An Exhibition and its Background

Treasures Beneath the City – Something New from the Past, a temporary exhibition at the Budapest History Museum’s Castle Museum

Ten years, more than 2000 archaeologically monitored construction projects, about 150 excavation sites and exactly 1259 exhibited objects – in numbers this is the essence of the temporary exhibition about the archaeological activity of the Budapest History Museum. However, the exhibition involves more than logically arranged, beautiful objects. The ancient settlements in the present territory of Budapest are outlined and you can discover historical events and the evidence of past wars and golden ages. At the same time, illustrations and reconstructions enable visitors to gain an insight into each part of the lived past now buried. In the background of the exhibition there is the coordinated work of several organisations and institutes, construction projects and specialists. Much effort is required to produce a display of the finds documented in the course of field work and preserved in the museum, and to delineate a historical picture comprehensible to all.

The Budapest History Museum is statutorily responsible for conducting archaeological excavations in Budapest and undertaking such activity in connection with construction projects. The tasks in relation to constructors and excavations are both defined by legal provisions. They mainly concern the first phase of archaeological exploration, the field work. Those planning construction activities provide the possibility – with special consideration to the urban territory – for excavation. During construction, the archaeologist can gain an insight, if only briefly, into the historical layers of areas otherwise hidden by buildings and infrastructure. Without investments and investors, 90% of archaeological work in the capital during the past ten years would not have taken place. The costs of excavation are borne by the builder, who would, in the interest of construction, disturb or eliminate the various layers. Thus from the point of view of investors, most archaeological excavations can be considered a ‘by-product’ of construction and development accompanying earth works. The interests of constructors and archaeologists are not the same, so successful archaeological research requires cooperation, for which mutual respect is necessary.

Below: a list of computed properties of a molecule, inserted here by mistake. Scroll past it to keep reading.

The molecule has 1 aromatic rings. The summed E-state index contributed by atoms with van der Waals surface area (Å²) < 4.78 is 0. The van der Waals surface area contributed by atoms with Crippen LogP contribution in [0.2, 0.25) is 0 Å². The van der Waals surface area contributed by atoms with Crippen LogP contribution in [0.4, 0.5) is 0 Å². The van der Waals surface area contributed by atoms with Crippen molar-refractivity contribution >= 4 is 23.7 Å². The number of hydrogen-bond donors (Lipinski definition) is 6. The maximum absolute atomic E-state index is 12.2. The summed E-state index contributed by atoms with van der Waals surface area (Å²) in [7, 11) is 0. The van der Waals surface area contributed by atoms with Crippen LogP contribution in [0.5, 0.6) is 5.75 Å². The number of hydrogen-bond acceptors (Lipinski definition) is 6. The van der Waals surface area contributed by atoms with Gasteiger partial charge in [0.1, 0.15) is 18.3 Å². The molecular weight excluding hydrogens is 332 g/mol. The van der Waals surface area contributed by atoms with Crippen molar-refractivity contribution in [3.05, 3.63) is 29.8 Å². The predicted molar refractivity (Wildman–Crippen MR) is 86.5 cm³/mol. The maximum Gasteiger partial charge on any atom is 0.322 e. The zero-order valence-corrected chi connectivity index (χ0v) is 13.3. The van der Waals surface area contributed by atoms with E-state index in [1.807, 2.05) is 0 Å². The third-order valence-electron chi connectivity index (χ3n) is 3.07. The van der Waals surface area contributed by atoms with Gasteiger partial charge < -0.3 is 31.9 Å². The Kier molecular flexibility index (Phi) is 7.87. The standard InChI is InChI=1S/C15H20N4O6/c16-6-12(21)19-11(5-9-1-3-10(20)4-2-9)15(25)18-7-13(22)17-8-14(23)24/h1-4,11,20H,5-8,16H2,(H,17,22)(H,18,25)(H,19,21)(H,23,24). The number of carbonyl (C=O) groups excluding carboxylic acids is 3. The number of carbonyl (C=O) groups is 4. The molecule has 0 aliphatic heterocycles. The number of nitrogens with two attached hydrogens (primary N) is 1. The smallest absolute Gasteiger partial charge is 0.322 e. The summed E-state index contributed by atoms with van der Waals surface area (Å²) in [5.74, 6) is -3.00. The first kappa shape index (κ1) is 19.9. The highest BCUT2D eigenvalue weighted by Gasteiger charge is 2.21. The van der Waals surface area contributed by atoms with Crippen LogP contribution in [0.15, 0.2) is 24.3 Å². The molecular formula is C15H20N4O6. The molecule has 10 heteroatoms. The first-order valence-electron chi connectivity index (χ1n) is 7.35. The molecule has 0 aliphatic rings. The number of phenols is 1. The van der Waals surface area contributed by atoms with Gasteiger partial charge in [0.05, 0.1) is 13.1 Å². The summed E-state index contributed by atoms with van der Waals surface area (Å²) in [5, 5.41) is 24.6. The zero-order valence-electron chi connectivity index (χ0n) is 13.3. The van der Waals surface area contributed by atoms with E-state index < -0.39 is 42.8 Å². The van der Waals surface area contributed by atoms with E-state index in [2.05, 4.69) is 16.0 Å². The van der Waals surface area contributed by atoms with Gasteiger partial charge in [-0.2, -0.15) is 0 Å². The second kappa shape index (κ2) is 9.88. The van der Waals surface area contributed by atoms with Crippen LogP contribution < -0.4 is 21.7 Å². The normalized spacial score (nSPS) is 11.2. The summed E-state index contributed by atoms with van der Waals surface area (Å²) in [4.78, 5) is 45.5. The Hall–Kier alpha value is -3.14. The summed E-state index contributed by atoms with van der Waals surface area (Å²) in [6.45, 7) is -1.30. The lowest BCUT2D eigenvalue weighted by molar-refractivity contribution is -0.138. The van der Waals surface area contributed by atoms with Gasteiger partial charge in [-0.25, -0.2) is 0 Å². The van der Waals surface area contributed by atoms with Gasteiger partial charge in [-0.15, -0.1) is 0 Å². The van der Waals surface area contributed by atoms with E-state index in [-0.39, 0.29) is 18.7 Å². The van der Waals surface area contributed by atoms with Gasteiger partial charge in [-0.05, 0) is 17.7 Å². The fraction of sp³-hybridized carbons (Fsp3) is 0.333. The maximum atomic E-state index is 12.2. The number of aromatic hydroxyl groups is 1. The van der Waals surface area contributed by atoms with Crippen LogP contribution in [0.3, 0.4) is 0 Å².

A target public for the exhibition has not been determined, which we regard as a special value. The past belongs to all. Thus it had to be displayed in such a way that everyone understands and everyone finds a part of the exhibition which speaks to him or her. This aim is served by tableaux for children, texts in English for foreigners, reconstructions and the interactive equipment for those looking for an experience, as well as detailed information for those seeking knowledge. We have not wanted to exclude anyone. At the same time, the exhibition provides feedback for investors and city residents alike – there is something new and something valuable below ground.